Private investigators in the UK

Private investigators (also known as private detectives, inquiry agents and private eyes) can be hired by individuals or groups to carry out investigations.

Private investigators come from all walks of life, but some backgrounds are more heavily represented within the field than others. To mention a few examples, it is quite common for private investigators to have a background in the military or law enforcement, or from the fields of private security, including jobs such as bodyguard and security guard. Some types of investigations require specific skills; a private investigator tasked to find evidence of embezzlement might for instance need skills pertaining to forensic accounting.

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Here are a few examples of fields within which many private investigators work:

  • Accident investigation
  • Aiding clients subjected to extortion and/or blackmail
  • Aiding the defence in criminal court cases
  • Alimony disputes
  • Child custody disputes
  • Child support disputes
  • Computer forensics
  • Counter-measures against industrial espionage
  • Corporate loss prevention
  • Divorce cases
  • Due Diligence
  • Employee screening
  • Forensic accounting
  • Fraud investigation
  • Insolvency investigation
  • Insurance claim investigation
  • Internal investigations of employee misconduct, e.g. internal policy violations or illegal activities such as sexual harassment
  • Intellectual property disputes
  • Investigating suspected abuse of workman’s compensation
  • Litigation
  • Locating the genetic parents of adopted individuals
  • Marital property disputes
  • Missing or wanted persons
  • Missing pets and other animals
  • Missing objects
  • Paternity cases
  • Process serving (the personal delivery of summons, subpoenas and other legal documents)
  • Surveillance
  • Suspected infidelity
  • Technical surveillance counter-measures
  • Theft investigation
  • Tracing of absconding debtors and/or their assets

Some private investigators act as professional witnesses. They observe situations (and often also document them using cameras, sound recorders, etc) and report the actions or lack of actions to a court.


In many parts of the world, private investigators must be licensed.

Please keep in mind that the rules for when someone is considered a private investigator (and thus must be licensed) can very significantly from one jurisdiction to another. The requirements for obtaining a license also varies.

In most jurisdictions, being licensed doesn’t give the private investigator any special authority when comes to issues such as the right to carry firearms or detaining people. Instead, the private investigator has the same rights as any other individual in that specific jurisdiction, e.g. the right to do a “citizen’s arrest”, the right to apply for a gun permit, and so on.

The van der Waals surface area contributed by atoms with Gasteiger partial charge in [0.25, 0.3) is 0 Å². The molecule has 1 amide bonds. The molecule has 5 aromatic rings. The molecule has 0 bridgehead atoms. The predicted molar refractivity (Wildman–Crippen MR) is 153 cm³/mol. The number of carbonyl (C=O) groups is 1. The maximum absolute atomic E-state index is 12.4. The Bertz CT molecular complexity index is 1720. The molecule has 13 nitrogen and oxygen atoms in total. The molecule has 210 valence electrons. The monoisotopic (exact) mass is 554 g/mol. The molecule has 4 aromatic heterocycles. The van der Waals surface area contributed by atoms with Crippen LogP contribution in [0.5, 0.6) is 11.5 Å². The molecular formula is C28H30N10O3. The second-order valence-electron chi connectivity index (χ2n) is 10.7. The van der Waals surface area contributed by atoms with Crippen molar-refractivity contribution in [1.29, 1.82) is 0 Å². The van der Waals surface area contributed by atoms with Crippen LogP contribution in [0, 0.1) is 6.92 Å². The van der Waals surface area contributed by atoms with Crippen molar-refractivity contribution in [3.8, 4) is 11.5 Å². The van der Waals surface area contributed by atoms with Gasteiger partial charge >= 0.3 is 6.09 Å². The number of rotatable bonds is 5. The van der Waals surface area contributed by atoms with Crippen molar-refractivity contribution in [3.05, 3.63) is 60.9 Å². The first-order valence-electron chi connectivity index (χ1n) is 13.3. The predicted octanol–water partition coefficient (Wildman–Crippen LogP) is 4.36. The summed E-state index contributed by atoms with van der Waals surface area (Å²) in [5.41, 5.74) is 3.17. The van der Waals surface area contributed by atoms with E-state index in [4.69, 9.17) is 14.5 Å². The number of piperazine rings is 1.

Licensing in the UK

At the time of writing, there is no law requiring private investigators in the UK to be licensed by any governmental or government-backed authority.

Since 2001, the Security Industry Authority (SIA) has been the regulatory body for private investigators in the UK. Plans to require licensing was in the works for a few years, but these plans have yet to come into fruition.

Back in the early 2000s, SIA announced that private investigators in the UK would need to be licensed at some point in the future, and that there was a scheduled date for the issue to be discussed in parliament (May 2005). At this time, the passing of new legislation seemed to be imminent, but priorities changed and the issue of licensing was placed on the back-burner.

You can read more the current situation this in our article “Private Investigator regulation in the UK”.

Market expansion for PI:s in the UK

Throughout the 20th century, the market for private investigators in the United Kingdom was comparatively limited, largely due to the existence of a highly efficient and well-funded police force equipped with sufficient resources to successfully investigate a wide range of issues brought to their doorstep by the public.

Today, this situation has changed, partly due to budget cuts and partly due to an increase in complex international crime cases that are difficult to investigate and prosecute and therefore consume large chunks of police resources. The ongoing war on terrorism has also taken its toll on an already strained police budget.

As the police force struggles to keep up with the need to prevent and solve major crimes – especially of the violent kind – there simply isn’t enough resources left to devote to cases that receives a lower priority. In 2011, it was estimated that over £2 billion was lost in the UK insurance sector alone through failure to collect surveillance evidence!

As a result of this changing landscape, corporations, individuals and organisations have become increasingly interested in utilizing the services of private investigators to help prevent and resolve everyday issues. In some cases, the private investigator will gather evidence to be handed over to the police. In other situations, no police involvement is required.